It just seems like a matter of time until UFC champion Ronda Rousey beats up Alexis Davis, and that’s probably exactly what’s going to happen.
Whether it’s by first-round armbar, a violent TKO finish, or a grueling decision victory, all odds appear to be heavily in favor of “Rowdy” retaining her title despite the fact that Davis is far more seasoned as an MMA veteran. But that doesn’t tell the whole story. There’s still a chance — however small it may be — that Davis pulls off the upset and becomes the second woman in history to win a UFC title.
As dominant as Rousey’s been, it wouldn’t even be the biggest upset of the past year, either.
That honor belongs to two other American talents in current UFC middleweight champion Chris Weidman and newly-crowned 135-pound titlist T.J. Dillashaw. Odds be damned, they defeated two men that hadn’t suffered a single loss in over 15 years of combined time. With their records stacked, Anderson Silva and Renan Barao put together a remarkable 48-fight streak. If men like them aren’t invincible within the UFC, no one is — and that includes Rousey. Right now, the only questions are how long she can stay ahead of her competition and whether or not she retires before they catch up to her.
Make no mistake, the longer Rousey fights, the greater the risk becomes that she’ll lose one day.
Davis presents a series of unique abilities on her own, but we also don’t really know how Rousey reacts to a variety of dangerous situations. Can she survive an entire round of high-level Brazilian Jiu-Jitsu grappling offense? How well does Rousey work inside someone else’s guard during a fight? Can she withstand five rounds of striking? What if her armbar is simply ineffective against Davis?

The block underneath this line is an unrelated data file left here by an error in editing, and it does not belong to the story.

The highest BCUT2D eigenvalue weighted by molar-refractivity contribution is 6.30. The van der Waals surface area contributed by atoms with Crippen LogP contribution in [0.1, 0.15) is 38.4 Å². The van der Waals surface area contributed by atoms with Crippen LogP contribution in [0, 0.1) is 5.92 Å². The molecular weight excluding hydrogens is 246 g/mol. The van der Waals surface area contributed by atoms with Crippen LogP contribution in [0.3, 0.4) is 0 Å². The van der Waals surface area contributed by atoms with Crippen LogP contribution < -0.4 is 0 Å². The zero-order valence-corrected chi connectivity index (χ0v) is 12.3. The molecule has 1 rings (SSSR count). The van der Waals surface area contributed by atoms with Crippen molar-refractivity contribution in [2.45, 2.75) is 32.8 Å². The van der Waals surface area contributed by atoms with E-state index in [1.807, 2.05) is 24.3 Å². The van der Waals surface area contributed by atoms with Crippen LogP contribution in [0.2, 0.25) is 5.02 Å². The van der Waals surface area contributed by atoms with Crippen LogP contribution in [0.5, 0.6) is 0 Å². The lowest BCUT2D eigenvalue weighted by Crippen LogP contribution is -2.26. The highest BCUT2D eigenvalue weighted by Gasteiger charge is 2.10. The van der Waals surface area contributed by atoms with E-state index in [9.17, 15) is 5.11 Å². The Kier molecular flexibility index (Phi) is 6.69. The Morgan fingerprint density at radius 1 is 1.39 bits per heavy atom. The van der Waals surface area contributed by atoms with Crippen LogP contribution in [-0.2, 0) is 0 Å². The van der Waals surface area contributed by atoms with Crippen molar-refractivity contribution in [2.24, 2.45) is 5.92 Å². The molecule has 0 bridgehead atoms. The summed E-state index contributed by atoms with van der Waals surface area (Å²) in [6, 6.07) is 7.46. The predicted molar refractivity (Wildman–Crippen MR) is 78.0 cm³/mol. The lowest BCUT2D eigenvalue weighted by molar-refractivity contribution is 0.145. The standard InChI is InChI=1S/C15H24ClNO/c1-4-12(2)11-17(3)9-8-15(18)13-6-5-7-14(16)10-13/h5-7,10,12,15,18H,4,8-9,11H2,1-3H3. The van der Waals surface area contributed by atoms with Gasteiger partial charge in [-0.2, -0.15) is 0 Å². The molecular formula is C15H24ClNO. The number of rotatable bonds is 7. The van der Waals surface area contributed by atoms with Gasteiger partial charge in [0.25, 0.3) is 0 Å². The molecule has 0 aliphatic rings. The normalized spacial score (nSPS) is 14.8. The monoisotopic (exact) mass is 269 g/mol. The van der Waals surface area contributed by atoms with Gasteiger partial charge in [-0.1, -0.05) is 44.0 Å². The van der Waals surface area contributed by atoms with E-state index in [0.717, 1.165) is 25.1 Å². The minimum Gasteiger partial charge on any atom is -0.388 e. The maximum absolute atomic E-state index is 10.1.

And then there are the unknowns like sudden injuries, facial cuts, and freak accidents.
Each of those instances is capable of ending a fight in a second, and they’re really the only things a fighter can’t prepare for in training. Even Jon Jones nearly lost his own UFC title to Chael Sonnen, all because of a broken toe that went unnoticed by ring officials. As long as those things sit in the realm of possibility for Rousey, her victory at UFC 175 isn’t a lock. Realistically, no win is ever assured. But fans and pundits saying that Davis has that no chance at UFC 175 are downplaying how quickly things can change inside the Octagon.